The only issue is a policy issue: are such claims so important to the future of human civilization (oops, I meant “American dominance of the world”) that we can ignore previous Supreme Court admonitions about the patent ineligiblity of mental processes?

  68. Professor Anderson,

    On the “distancing from LabCorp” you must be referring to the followng exchange between Shapiro and Justice Breyer:

    MR. SHAPIRO: No, it wouldn’t. That would be LabCorp, where there was just one malady in the patent; it was a vitamin deficiency with a natural correlation. And Justice Breyer’s opinion explained that — that is too preemptive of the natural phenomenon.

    JUSTICE BREYER: Yeah, but what my opinion lacked, frankly, and sometimes that’s the virtue of a dissent in such a case, it lacked — and Novartis points this out very well in their brief — it lacked an explanation as to why what I thought was a patent just
    said, observe the correlation

    MR. SHAPIRO: Yes.

    JUSTICE BREYER: — why isn’t that an application of the law of nature? And if you look to LabCorp’s dissent to find an answer to that question, you are better than I, because I couldn’t find it.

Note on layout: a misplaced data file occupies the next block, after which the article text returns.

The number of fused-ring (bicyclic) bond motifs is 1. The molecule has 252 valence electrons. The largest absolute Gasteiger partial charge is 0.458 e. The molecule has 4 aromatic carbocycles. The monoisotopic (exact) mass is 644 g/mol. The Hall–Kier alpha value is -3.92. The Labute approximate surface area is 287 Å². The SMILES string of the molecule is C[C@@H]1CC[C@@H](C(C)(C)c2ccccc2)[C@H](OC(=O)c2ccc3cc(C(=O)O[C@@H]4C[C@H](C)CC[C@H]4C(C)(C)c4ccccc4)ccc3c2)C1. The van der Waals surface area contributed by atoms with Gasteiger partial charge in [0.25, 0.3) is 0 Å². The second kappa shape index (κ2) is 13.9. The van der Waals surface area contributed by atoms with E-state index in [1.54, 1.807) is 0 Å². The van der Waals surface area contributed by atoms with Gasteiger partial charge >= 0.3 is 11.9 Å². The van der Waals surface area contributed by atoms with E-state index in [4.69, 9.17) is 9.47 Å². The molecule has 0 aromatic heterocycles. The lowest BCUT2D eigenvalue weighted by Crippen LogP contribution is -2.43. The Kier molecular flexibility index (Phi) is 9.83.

After reviewing the briefs and prior to this oral argument, I predicted that the effort of Mayo and the other “naysayers” to rely on Justice Breyer’s dissent in LabCorp v. Metabolite might come back to haunt them (a big mistake in my view, other than the inane “they’re patenting thought” argument). The exchange above suggests that is exactly what happened.

    Before this exchange, it was my opinion that Mayo and the other “naysayers” may have committed a HUGE tactical error in relying so much on Breyer’s dissent in LabCorp. given that the two Justices who joined him (Souter and Stevens) are no longer on the Court, making that dissent an opinion of one Justice. Now even the author of that dissent appears to have second thoughts about it. How droll!

  69. The reason 101 gets confused with 102/103 is the issue of “insignificant post-solution activity.” In order to determine whether activity is insignificant, you have identify the “solution” (i.e., point of novelty). The only way to identify the “solution” is by looking at the prior art.